The ABCs of NYE
The most memorable nights out are often those sprung from total spontaneity. But, let’s be frank, at this time of year if you want to throw a smashing holiday or New Year's Eve party, you’ll have to get off your derrière and do a bit more than rely on a collision of the merrymaking stars. There’s no military precision or atom-splitting concentration needed here, just a dollop of basic planning that will set you and your guests on the path to a memorable affair.
There are a few key steps to be taken to ensure a brilliant bash, so get out your calendars, synchronize your watches and get planning.
Four Weeks Before: Select the date, theme, location and send invite
Gone are the days when a simple email sent round to your mates entitled "Party. My place. Tomorrow." would yield a good turnout and great party. These days people burdened with multiple commitments (jobs, kids, pets, in-laws – don’t read too much into the ordering) need a hefty amount of notice before scheduling a rendezvous with le toilet, never mind a social gathering. And in this season of competing fêtes, sending an invitation three to four weeks in advance is considered sensible (FYI: The Emily Post Institute insists on a month).
This would also be the time to choose a theme for your party. Let’s face it, nobody wants to be told at 11pm the night before the do that you’re actually holding a New Years Eve toga party. Such folly would find you awash in a sudden flurry of ‘sorry, I can’t make it, I just remembered my cat feels ill’ messages. So, save on postage (can you remember the last time you licked a stamp?) and email invitations that clearly specify the date, time, location and dress code for your party. In light of the current economic slump, some themes you might consider: Recession Chic or Recession not Depression. Ask all Recessionistas to channel their inner Scarlett O’Hara and advise them that dressing in their dining room curtains is A-OK. After all, tomorrow is another day.
Two Weeks Before: Think about the menu, music, decorations and drinks
It’s never too early to start thinking about food, music, décor, bevies and picking up a few odds and ends. If you’re having a smaller, more intimate gathering, you will probably want to consider a meal more substantial than ketchup-flavoured chips and vodka tonics. That said, dinner doesn’t have to be over the top; consider the theme and inject some humour into your choices. For example, with tongue firmly in cheek, serve Credit Crunchies (instead of Blondies) or Black Sundaes (Oreo cookie ice cream with chocolate sauce) for dessert.
As for the music, you’ll want to start getting your iPod or CDs in order and develop a play list. There’s nothing worse than a Celine Dion ballad suddenly popping up just after a thumping AC/DC tune, unless of course the aim was to get your tipsy sister to stop sliding across the floor on her knees. Therefore, include a good mix of music like the chill out sounds of Hotel Costes or Café del Mar, and upbeat music from The Ting Tings or The Black Kids to get your guests on to the dance floor. You might also consider asking your struggling musician/waiter friend if they’d like to get some exposure and put on a free NYE gig in your living room.
Get creative with drinks and decorations. Because one or two cocktails per guest might not cut it in this time of economic downturn and redundancies, lift the mood with a few good old fashioned retro punch bowls brimming with sangria. It will also be slightly easier on your wallet than spirits! Or ask guests to bring half the ingredients of a lager shandy – either beer or Sprite/7up. It will surely add up to plenty of shandy to go around once each guest turns up. And remember, it would be considered a faux pas to neglect the designated drivers in the crowd. Ensure there is a good mix of virgin cocktails on hand to get their minds off the fact that they’ll be the only people there not slurring their words or tucking their skirts into their pantyhose after a trip to the loo. As for the decorations, you’ve no idea how simple it is for a single disco ball to turn the hum-drum into a hoedown in seconds. Throw in mistletoe here, a poinsettia there, and splash around some left over Christmas tree tinsel and the décor is complete. Remember, this time of year provides us with license to be tacky and garish.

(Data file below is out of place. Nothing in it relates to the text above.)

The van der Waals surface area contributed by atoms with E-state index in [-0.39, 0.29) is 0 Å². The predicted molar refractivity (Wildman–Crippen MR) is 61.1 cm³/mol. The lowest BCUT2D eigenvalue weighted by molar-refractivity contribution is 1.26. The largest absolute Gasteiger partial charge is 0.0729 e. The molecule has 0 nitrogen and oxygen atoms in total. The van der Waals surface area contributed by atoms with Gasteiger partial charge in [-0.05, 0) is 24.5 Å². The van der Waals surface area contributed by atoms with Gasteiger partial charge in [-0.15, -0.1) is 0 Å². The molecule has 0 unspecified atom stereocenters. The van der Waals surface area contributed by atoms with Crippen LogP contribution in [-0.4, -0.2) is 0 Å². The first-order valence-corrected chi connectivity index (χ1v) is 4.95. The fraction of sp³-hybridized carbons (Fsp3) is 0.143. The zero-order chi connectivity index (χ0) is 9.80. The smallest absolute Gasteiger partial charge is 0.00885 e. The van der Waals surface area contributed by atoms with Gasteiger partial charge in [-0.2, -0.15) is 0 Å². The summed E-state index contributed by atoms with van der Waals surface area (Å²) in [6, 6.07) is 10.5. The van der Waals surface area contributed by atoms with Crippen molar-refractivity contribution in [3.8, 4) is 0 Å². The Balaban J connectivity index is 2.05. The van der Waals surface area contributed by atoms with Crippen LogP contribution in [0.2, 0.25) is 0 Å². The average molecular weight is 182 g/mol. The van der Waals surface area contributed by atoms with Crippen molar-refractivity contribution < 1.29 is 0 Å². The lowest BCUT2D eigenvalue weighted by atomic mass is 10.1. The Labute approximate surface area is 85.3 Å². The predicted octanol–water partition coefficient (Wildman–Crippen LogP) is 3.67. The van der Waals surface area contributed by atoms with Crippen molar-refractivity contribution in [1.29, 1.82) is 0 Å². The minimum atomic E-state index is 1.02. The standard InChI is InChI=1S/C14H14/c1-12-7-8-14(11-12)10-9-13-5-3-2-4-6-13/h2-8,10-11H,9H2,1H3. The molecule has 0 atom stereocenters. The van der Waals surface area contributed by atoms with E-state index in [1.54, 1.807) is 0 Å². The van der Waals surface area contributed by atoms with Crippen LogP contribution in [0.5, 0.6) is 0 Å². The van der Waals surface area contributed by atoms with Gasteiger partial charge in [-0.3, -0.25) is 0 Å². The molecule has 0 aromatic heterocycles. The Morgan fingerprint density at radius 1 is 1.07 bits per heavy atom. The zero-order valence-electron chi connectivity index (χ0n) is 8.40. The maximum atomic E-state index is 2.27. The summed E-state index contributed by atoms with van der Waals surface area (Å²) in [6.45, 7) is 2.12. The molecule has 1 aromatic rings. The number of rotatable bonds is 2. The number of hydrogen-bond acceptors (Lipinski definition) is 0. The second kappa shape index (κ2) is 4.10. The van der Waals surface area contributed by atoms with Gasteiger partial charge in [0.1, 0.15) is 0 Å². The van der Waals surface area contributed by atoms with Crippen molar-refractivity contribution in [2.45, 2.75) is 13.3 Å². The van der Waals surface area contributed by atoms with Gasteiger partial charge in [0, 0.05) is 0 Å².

The Week Before:
Scan the number of RSVPs and ensure you have purchased enough snacks and the ingredients for meals if you are cooking. If you are not cooking, call the person that is catering the do and make sure all is on track. If all is not on track, you may now begin to drink heavily.
The Night Before:
Liberally tinsel-fy your home or party location. With sweeping movements, push all clutter, old newspapers, dirty laundry and dusty-tumbleweeds the size of John Wayne into closets and beneath beds.
The Day Of:
Relax, accept, enjoy. There isn’t anything else you can possibly do to rectify anything that has gone wrong at this point.
With the debauchery behind you and a stonking headache upon you, you have now been left with what seems like a week’s worth of cleaning up. So clear your conscience and call your local Molly Maid or, if you live in the Greater Toronto Area, hire the services of The Green Maid, a cleaning company that only uses biodegradable and environmentally friendly cleaning products. If, on the other hand, the festivity has left you skint, and frankly, you are finding it hard to give a damn about the cleanup, well, like Scarlett, just tell yourself that you will think about that tomorrow.
Written by: Anne Marie Kirsten